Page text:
DAVID JOHN 1868 – 1901 OF COURT STREET TONYPANDY, BORN IN GILFACH GOCH,
The above photograph inspired me to write these books. My great grandfather David John was killed in a pit accident in 1901 at the age of 33, leaving his widow, Mary (Polly) with 4 children under 10 including my grandmother Katherine (Kitty John who later married a Tonypandy miner). Mary survived and kept herself and her family by running a boarding house for miners. If David John had lived I have no doubt he would have been in forefront of the 1911 strikers as my grandfather Harri Glyndwr Jones was in the 1926 strike.
Tiger Bay Blues – Book Five in the Brothers and Lovers series
Pontypridd 1930. At eighteen Edyth is the ‘plain, intelligent’ one of Harry and Sali Evans’s five daughters, until a chance meeting with handsome curate Peter Slater throws her life into turmoil. Head over heels in love, she sacrifices her own ambitions of a college education and career, and defies her parents’ opposition to help Peter realise his dream of running his own parish. The church sends Peter to Butetown, a dockland area of Cardiff, commonly known as Tiger Bay. There Edyth and Peter encounter rich cultures from all corners of the world, cultures that flourish despite desperate poverty and the Depression. It is a society where creed, language and skin colour of skin are irrelevant – provided the borders that separate Tiger Bay from the city aren’t crossed. Then Edyth discovers exactly why her parents were so opposed to her marriage. Peter has a dark secret that has not only blighted his life but also hers. A secret that threatens to destroy her love and, ultimately their marriage.
Police force stationed in Tonypandy to police the strike. They “camped out” in among other places, the Roller skating rink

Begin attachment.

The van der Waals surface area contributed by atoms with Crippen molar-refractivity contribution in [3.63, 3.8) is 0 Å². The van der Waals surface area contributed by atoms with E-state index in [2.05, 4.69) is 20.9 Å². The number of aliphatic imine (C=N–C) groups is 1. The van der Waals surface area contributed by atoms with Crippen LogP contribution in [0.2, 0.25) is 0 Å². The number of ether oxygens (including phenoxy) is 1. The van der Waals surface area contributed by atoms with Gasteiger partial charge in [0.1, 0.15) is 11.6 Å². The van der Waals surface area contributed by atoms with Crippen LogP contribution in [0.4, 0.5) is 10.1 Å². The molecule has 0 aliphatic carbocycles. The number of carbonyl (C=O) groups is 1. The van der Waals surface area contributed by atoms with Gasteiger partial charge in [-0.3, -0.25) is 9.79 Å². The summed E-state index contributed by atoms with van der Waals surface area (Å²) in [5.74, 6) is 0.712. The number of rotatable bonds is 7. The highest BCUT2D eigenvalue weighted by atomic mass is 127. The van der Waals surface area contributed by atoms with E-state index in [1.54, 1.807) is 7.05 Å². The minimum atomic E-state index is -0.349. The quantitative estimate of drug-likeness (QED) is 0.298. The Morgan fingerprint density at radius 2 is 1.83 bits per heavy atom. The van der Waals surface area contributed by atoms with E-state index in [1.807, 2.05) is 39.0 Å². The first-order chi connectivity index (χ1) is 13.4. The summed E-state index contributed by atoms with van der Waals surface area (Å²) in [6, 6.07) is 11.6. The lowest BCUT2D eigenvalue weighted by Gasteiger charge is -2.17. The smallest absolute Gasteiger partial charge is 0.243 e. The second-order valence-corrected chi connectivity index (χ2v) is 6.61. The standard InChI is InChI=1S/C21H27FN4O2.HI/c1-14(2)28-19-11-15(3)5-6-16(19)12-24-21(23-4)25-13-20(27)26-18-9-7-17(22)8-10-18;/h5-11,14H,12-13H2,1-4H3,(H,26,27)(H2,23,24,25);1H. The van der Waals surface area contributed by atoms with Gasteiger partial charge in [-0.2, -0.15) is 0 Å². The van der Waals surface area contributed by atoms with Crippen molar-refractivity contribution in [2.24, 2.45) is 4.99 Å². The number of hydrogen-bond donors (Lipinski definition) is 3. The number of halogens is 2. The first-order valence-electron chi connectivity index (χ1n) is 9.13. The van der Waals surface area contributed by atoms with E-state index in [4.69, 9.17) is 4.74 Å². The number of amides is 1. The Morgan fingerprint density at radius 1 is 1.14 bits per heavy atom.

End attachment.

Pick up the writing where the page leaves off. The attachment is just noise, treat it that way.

Tiger Ragtime – Book Six in the Brothers and Lovers series
Judy Hamilton was born in the Cardiff docklands. Homeless after the death of her grandmother, she finds friendship, work and lodgings with Edyth Slater, above her bakery in Cardiff’s colourful Tiger Bay. While attempting to make her way in a vibrant and complex society, Judy dreams of one day becoming a successful singer and actress.
Restless and anxious to make his fortune, David Ellis leaves his brothers and sisters behind him on their isolated Breconshire farm. He is ready to embark on a new, more exciting life and is willing to do whatever it takes to find success.
The enterprising natives of Tiger Bay manage to make a living from those rich enough to remain unscathed by the depression of the 1930s. Flouting the law, they open illegal casinos and nightclubs to cater for those who can still afford a good time. None are more ruthless than Aled James. With Aled’s help, Judy finally breaks into the glittering paste and cardboard world of the city’s nightclubs and theatres, but Aled demands a high price for his assistance. David and Judy soon discover that even with a pocketful of money, the life they’d dreamed about may come at too high a price…
‘Meticulously-researched…warming the hearts of millions of readers.’ – Historical Novels Review
‘Collier has a gift for bringing her characters to life that will keep the reader engrossed until the end’ – Daily Mail
‘A new Saga Queen hits the televisual cobbles’ – Daily Telegraph